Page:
Impressionism

Monet’s great war effort

Claude Monet wanted to be buried in a buoy. ‘This idea seemed to please him,’ his friend Gustave Geffroy wrote. ‘He laughed under his breath at the thought of being locked forever in this kind of invulnerable cork, dancing among the waves, braving storms, resting gently in the harmonious movements of calm weather, in the light of the sun.’ Tethered below the water, but bobbing on the surface like a necropolitan bud, this bizarre image would have the great Impressionist finally metamorphosing into the thing that had so dominated his later years: the water lily. For an author who has taken on those titans of the Renaissance, Leonardo and Michelangelo,

First impressions | 21 July 2016

The last boat I saw in the galleries on the Mound was a canoe that the Scottish painter Jock McFadyen had been using to explore viewpoints around the waterways of London. Now another vessel has sailed in, a full-scale recreation of the studio boat built in 1857 by the French painter Charles-François Daubigny, from the bow of which he ushered in the movement that would come to be known as impressionism. Daubigny, a now sorely neglected artist, established an entirely novel approach to landscape painting that was to influence Monet, Pissarro and Cézanne and also, quite explicitly, Van Gogh. Inspiring Impressionism has an admirably clear narrative and it places Daubigny

Show me the Monet

Philip Larkin once remarked that Art Tatum, a jazz musician given to ornate, multi-noted flourishes on the keyboard, reminded him of ‘a dressmaker, who having seen how pretty one frill looks, makes a dress bearing ninety-nine’. If you substitute paintings of flower-beds and dappled sunlight for chromatic keyboard runs, something similar is true of the new blockbuster at the Royal Academy, Painting the Modern Garden. That, however, is only half the verdict on this curious affair. It is a show that feels a bit overblown — like a visit to an enormous Victorian conservatory — but contained inside it is another, triumphantly successful exhibition that is inspiring, exalting and almost

Wild at heart | 21 January 2016

At the Louvre the other day there was a small crowd permanently gathered in front of Delacroix’s ‘Liberty Leading the People’. They constantly took photographs of the picture itself, and sometimes of themselves standing in front of it. No such attention was given to the other masterpieces of French painting hanging nearby, including many by Delacroix. This painting from 1830 — with its glamorous, bare-breasted personification of liberté, Tricolore in hand, followed by heroic representatives of the working and middle classes — has become an international shorthand for France itself. Whether or not this is a valid symbol of the country, it is a misleading guide to Delacroix’s own feelings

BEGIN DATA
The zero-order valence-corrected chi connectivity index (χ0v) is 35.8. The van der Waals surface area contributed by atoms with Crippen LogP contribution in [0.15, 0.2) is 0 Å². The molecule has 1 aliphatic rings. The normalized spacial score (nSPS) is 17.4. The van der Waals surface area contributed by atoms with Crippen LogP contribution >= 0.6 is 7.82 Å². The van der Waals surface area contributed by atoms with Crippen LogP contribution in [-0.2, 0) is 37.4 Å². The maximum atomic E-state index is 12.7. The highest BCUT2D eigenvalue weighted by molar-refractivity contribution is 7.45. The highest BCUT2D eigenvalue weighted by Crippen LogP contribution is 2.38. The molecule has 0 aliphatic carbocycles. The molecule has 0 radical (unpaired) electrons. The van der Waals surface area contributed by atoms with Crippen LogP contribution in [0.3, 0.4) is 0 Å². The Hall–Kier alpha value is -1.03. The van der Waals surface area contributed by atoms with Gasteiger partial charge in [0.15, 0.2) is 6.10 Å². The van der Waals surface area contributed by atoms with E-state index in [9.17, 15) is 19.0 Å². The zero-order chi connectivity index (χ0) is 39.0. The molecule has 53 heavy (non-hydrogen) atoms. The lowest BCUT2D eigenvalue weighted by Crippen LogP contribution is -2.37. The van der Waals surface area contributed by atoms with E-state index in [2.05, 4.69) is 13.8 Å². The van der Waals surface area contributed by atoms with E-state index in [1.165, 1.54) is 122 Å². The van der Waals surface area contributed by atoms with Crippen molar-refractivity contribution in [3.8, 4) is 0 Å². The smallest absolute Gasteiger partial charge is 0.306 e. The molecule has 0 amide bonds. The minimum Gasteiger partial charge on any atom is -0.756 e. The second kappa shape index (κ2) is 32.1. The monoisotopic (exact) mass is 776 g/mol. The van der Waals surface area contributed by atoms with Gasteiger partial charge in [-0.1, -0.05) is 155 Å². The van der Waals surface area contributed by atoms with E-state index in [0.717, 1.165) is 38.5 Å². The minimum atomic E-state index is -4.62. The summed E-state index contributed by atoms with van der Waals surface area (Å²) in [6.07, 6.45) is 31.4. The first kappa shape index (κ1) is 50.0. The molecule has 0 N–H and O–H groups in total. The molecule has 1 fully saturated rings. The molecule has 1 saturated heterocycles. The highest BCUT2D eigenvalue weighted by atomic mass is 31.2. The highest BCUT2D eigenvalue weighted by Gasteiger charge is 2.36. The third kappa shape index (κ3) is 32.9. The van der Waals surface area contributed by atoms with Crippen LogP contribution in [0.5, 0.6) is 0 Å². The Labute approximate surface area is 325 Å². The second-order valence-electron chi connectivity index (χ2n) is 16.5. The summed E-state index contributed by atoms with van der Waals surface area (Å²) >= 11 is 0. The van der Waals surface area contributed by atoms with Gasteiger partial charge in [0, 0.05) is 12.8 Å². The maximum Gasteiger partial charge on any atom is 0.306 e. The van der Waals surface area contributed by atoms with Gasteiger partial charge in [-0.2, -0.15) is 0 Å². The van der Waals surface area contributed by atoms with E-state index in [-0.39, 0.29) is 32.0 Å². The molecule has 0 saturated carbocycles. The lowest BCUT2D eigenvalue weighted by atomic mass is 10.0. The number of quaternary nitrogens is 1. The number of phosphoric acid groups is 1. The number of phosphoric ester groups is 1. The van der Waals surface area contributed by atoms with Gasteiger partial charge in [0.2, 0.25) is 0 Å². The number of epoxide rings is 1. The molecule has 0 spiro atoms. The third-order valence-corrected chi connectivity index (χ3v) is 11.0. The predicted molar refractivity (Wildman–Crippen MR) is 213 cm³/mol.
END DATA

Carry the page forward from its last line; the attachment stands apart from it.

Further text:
Eastern reflections

In his introductory remarks to the Afro–Eurasian Eclipse, one of his later suites for jazz orchestra, Duke Ellington remarked — this was in 1971 — that east and west were blending into one another, and everyone was in danger of losing his or her identity. Nowhere is it easier to observe that phenomenon than on the little island of Naoshima, in the Seto Inland Sea of Japan, which I visited last month. Naoshima possesses sandy beaches and tranquil blue waters dotted with further islets stretching towards the horizon. But this is an especially heavenly spot for a relatively small and specialised, even eccentric, group of travellers. For more than two

Inventing Impressionism at the National Gallery reviewed: a mixed bag of sometimes magnificent paintings

When it was suggested that a huge exhibition of Impressionist paintings should be held in London, Claude Monet had his doubts. Staging such an exhibition, he wrote to his dealer Paul Durand-Ruel, would be ‘unwise’ and only likely to baffle a London public that ‘knows very little about us’. That was in 1904. What, one wonders, would Monet make of Inventing Impressionism, which has just opened at the National Gallery 111 years later? It can hardly be said now that the British know little of the Impressionists. On the contrary, you could argue we’ve seen quite enough of them in recent decades. The challenge for a gallery planning to put

2015 in exhibitions – painting still rules

The New Year is a time for reflections as well as resolutions. So here is one of mine. In the art world, media and fashions come and go, but often what truly lasts — even in the 21st century — is painting. Over the past 12 months, there has been a series of triumphs for pigment on canvas, including the glorious Veronese exhibition at the National Gallery, and a demonstration by Anselm Kiefer at the Royal Academy that we still have painters of towering stature among us. What will 2015 hold? Well, as far as painting is concerned — both old master and contemporary — there are some extremely promising